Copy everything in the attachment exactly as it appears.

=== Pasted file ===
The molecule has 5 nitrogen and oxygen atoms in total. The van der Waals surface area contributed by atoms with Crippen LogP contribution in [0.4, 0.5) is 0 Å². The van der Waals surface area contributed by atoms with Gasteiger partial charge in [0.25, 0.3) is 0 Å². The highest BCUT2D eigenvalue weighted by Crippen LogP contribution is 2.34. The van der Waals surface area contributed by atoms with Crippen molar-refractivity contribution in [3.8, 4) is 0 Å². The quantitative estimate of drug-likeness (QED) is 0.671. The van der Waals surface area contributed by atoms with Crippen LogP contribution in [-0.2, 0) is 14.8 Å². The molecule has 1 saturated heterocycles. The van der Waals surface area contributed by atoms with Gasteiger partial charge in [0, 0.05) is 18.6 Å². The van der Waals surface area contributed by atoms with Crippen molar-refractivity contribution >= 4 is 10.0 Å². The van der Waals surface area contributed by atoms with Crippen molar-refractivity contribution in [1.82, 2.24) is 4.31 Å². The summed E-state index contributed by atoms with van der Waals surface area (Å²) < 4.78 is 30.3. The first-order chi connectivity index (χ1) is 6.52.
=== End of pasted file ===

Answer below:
The molecule has 5 nitrogen and oxygen atoms in total. The van der Waals surface area contributed by atoms with Crippen LogP contribution in [0.4, 0.5) is 0 Å². The van der Waals surface area contributed by atoms with Gasteiger partial charge in [0.25, 0.3) is 0 Å². The highest BCUT2D eigenvalue weighted by Crippen LogP contribution is 2.34. The van der Waals surface area contributed by atoms with Crippen molar-refractivity contribution in [3.8, 4) is 0 Å². The quantitative estimate of drug-likeness (QED) is 0.671. The van der Waals surface area contributed by atoms with Crippen LogP contribution in [-0.2, 0) is 14.8 Å². The molecule has 1 saturated heterocycles. The van der Waals surface area contributed by atoms with Gasteiger partial charge in [0, 0.05) is 18.6 Å². The van der Waals surface area contributed by atoms with Crippen molar-refractivity contribution >= 4 is 10.0 Å². The van der Waals surface area contributed by atoms with Crippen molar-refractivity contribution in [1.82, 2.24) is 4.31 Å². The summed E-state index contributed by atoms with van der Waals surface area (Å²) < 4.78 is 30.3. The first-order chi connectivity index (χ1) is 6.52.